“I wished once again that I came from a place where no one wanted to go, a place that was filled with slag and unexpectedly erupting volcanoes…Somehow it made me ashamed to come from a place where the only thing to be said about it was “I had fun when I was there.”

The idea of symbols and images meaning different things to different people was an especially interesting point. In particular, the daffodil, to the American woman, meant the beauty of Spring and the promises of new beginnings, while for Lucy who’d had to learn Wordsworth’s poem, it meant remembering colonialism and the absurdity of having to memorize poems about flowers that didn’t even grow in her part of the world.

“I felt sorry that I had cast her beloved daffodils in a scene she had never considered, a scene of conquered and conquests…”

But what an unlikable character the protagonist was. I found her thoughts and revelations quite interesting but she was so bitter!  I wonder what the reasons were, as she seemed too old to be experiencing teen angst. Still, I really enjoyed this book, primarily because of Kincaid’s absolutely beautiful writing style.

Black History Month: Annie John- Jamaica Kincaid

 

Annie John is the coming-of-age story of a 10 year old Antiguan girl. It’s a quick read; the thoughts of a very curious young girl obsessed with death and slowly taking in all the nuances that surround her, who becomes a highly intelligent adolescent who is uninterested in most things.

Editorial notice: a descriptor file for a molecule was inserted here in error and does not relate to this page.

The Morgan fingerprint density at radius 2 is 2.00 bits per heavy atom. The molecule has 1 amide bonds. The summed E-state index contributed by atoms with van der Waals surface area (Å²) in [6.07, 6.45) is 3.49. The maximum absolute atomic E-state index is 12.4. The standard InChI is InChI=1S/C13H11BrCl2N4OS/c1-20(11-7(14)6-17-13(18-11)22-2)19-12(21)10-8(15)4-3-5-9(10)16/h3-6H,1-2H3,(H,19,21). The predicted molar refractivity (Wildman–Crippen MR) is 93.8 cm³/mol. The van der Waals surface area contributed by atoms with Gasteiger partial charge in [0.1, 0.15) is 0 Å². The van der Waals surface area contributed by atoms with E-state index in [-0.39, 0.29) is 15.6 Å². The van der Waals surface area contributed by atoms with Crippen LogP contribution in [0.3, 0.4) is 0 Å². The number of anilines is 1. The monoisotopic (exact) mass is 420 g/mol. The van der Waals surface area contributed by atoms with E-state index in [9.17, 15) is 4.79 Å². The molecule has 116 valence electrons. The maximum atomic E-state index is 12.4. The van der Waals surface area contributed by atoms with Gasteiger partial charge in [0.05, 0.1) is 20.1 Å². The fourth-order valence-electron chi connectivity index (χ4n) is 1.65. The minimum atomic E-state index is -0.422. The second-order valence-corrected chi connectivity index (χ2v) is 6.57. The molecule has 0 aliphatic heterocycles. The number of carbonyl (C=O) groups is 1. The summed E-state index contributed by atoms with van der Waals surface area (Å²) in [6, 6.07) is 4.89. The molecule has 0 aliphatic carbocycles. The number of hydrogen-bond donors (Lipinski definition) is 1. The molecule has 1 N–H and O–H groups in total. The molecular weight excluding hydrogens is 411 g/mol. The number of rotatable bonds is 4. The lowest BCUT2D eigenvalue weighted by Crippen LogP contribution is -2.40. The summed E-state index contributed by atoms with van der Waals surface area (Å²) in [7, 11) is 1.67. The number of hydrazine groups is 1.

Annie is very much attached to her mother but finds, with the onset of puberty, that things will never be the same again, and she becomes resentful. Annie goes from idolizing her mother to almost hating her.

This book was set in colonial Antigua and it’s obvious that Kincaid didn’t much care for the British colonizers. This sentiment is shown the strongest in the classroom, where the teachers teach the Caribbean children from a British curriculum. As I was reading this, I remembered a verse in an African-Canadian poem that I had read recently:

“I read a thousand voices
None of them speak to me
Not one of them speak of me.” -Wayne Salmon, Curriculum

I found Annie to be an unlikeable character. She went from being a precocious, endearing child to one who thought she was superior to everyone. I guess that might be the result of her becoming jaded with age as she witnesses the double standards about her, and is confused by the contradictions of her Christian faith and the traditional obeah practices her mother follows from time to time.I may have been a little too hard on Annie.

I think this book will resonate with a lot of people, it definitely took me back to my childhood at some points.